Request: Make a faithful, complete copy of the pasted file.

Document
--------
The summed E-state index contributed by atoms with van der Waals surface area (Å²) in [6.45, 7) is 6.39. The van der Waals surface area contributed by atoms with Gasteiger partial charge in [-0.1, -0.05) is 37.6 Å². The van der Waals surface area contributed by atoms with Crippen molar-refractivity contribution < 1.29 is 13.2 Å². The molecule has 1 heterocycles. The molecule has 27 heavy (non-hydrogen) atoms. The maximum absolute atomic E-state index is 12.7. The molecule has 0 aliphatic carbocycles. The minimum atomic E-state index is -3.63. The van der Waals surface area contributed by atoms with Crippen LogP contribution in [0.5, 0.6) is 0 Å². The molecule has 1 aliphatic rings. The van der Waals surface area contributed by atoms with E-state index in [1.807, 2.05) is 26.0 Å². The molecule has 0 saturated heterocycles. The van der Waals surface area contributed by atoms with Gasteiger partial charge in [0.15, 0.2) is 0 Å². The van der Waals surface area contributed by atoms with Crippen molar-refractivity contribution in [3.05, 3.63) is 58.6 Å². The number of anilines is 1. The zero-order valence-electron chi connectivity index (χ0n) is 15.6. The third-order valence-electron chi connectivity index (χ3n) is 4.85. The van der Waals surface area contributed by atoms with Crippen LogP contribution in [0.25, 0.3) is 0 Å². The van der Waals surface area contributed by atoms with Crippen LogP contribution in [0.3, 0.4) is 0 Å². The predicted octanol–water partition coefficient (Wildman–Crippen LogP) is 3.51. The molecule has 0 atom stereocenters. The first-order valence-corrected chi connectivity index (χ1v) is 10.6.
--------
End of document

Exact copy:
The summed E-state index contributed by atoms with van der Waals surface area (Å²) in [6.45, 7) is 6.39. The van der Waals surface area contributed by atoms with Gasteiger partial charge in [-0.1, -0.05) is 37.6 Å². The van der Waals surface area contributed by atoms with Crippen molar-refractivity contribution < 1.29 is 13.2 Å². The molecule has 1 heterocycles. The molecule has 27 heavy (non-hydrogen) atoms. The maximum absolute atomic E-state index is 12.7. The molecule has 0 aliphatic carbocycles. The minimum atomic E-state index is -3.63. The van der Waals surface area contributed by atoms with Crippen LogP contribution in [0.5, 0.6) is 0 Å². The molecule has 1 aliphatic rings. The van der Waals surface area contributed by atoms with E-state index in [1.807, 2.05) is 26.0 Å². The molecule has 0 saturated heterocycles. The van der Waals surface area contributed by atoms with Gasteiger partial charge in [0.15, 0.2) is 0 Å². The van der Waals surface area contributed by atoms with Crippen molar-refractivity contribution in [3.05, 3.63) is 58.6 Å². The number of anilines is 1. The zero-order valence-electron chi connectivity index (χ0n) is 15.6. The third-order valence-electron chi connectivity index (χ3n) is 4.85. The van der Waals surface area contributed by atoms with Crippen LogP contribution in [0.25, 0.3) is 0 Å². The van der Waals surface area contributed by atoms with Crippen LogP contribution in [0.3, 0.4) is 0 Å². The predicted octanol–water partition coefficient (Wildman–Crippen LogP) is 3.51. The molecule has 0 atom stereocenters. The first-order valence-corrected chi connectivity index (χ1v) is 10.6.